Never piss on a scorpions nest!

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Regular readers of my blog will know that one of my missions in life is the fight for justice in our criminal justice system. Some argue whether justice exists, I believe it does, for there to be injustice, first there has to be justice. I wish to highlight what I personally feel is one of the biggest miscarriages of justice I have ever seen in my 38 years involvement in the criminal justice system. I shall be using the recent events, of the announcement to release the Black Cab Rapist, and comparing this case to the one of a certain Charlie Salvador (formerly Bronson). In November 2017 the parole board ruled that Charles Salvador, should not be released from HMP Wakefield or progress to a lower security category and continues to be held in a Close Supervision Centre. He must now wait another two years for a review of his case.

Through a friend I was able to ask Charlie if he would write a poem based on his interpretation of hope, with what Charlie has had to endure so far I would have thought he had hope in abundance, so here is Charlie’s poem on hope, the original is on the RH side.



So lets then look at the facts of these two individuals, I will not tell you what to think, you can make up your own minds as to which one of these two men should be released.

John Worboys  is a convicted sex offender, known as the Black Cab RapistWorboys was convicted in 2009 for attacks on 12 women. Police believe that he may have had more than one hundred victims, which would make him one of the Britain’s most prolific sex attackers. The first reports to police concerning suspicious incidents experienced by women in black cabs dated from 2002. Over a period of six-years, 14 women between 18 and 34 years of age, all in the professions, complained to the police of assault or other worrying experiences in a taxi, all of which had similarities. The police failed to link them.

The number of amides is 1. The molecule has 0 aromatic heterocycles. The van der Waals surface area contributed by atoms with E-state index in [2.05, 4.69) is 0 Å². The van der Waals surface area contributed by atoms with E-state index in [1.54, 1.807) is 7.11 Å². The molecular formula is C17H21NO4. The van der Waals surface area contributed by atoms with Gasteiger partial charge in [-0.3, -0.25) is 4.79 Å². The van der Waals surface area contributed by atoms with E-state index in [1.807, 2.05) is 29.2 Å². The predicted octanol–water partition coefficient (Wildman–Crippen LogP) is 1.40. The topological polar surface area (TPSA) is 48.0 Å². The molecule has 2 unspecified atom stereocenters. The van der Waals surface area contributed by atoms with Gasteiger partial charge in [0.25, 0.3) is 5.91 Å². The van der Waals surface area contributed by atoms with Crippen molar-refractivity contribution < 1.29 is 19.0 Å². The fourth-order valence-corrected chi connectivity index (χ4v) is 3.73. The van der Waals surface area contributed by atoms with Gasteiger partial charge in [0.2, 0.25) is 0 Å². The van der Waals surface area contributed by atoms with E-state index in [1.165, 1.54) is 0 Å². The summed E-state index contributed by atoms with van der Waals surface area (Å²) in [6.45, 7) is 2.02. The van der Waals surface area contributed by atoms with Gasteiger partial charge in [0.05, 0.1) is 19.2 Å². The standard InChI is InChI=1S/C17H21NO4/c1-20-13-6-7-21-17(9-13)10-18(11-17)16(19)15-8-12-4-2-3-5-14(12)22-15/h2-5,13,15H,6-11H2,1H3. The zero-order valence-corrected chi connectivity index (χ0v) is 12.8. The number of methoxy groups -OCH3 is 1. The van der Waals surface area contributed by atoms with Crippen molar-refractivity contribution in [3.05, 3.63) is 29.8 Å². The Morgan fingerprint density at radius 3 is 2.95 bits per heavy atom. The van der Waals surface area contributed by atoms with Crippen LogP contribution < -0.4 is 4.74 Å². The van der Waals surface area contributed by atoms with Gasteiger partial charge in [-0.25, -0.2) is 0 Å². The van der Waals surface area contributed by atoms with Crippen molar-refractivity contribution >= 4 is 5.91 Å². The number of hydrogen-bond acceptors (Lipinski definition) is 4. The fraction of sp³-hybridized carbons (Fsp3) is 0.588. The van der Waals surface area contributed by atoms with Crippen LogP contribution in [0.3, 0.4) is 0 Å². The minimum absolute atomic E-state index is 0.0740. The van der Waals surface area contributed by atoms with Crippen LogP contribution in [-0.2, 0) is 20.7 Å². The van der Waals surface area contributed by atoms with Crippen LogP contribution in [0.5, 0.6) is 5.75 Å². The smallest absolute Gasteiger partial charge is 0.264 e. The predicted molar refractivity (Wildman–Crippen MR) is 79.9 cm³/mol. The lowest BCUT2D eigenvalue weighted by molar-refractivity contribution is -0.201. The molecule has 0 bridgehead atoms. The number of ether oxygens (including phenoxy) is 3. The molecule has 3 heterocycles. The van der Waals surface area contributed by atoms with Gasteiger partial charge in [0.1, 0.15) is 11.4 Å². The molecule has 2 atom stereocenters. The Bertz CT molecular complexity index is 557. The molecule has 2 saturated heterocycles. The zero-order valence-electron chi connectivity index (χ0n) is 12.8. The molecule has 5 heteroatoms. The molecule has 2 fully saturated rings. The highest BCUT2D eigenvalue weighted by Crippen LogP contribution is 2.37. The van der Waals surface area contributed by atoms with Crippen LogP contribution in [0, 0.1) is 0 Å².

Worboys was arrested for the sexual assault of a 19-year-old student in July 2007 and held at a police station in Plumstead, southeast London, but was released on bail after police believed his protests that she had been drunk and kissed him as she left his cab, which was confirmed by CCTV footage.  In December 2007, a 26-year-old woman made a complaint about a cab driver who drugged and raped her, but a DNA match was not matched to Worboys. In January 2008, a 29-year-old insurance broker made a similar report to Essex police. In February 2008, Worboys raped a lawyer in his cab, who reported this to the police. These three reports convinced police that they were dealing with a serial rapist and they made a public appeal. A member of staff at a sexual referral unit remembered the 2007 case and Worboys was arrested at his house in Rotherhithe.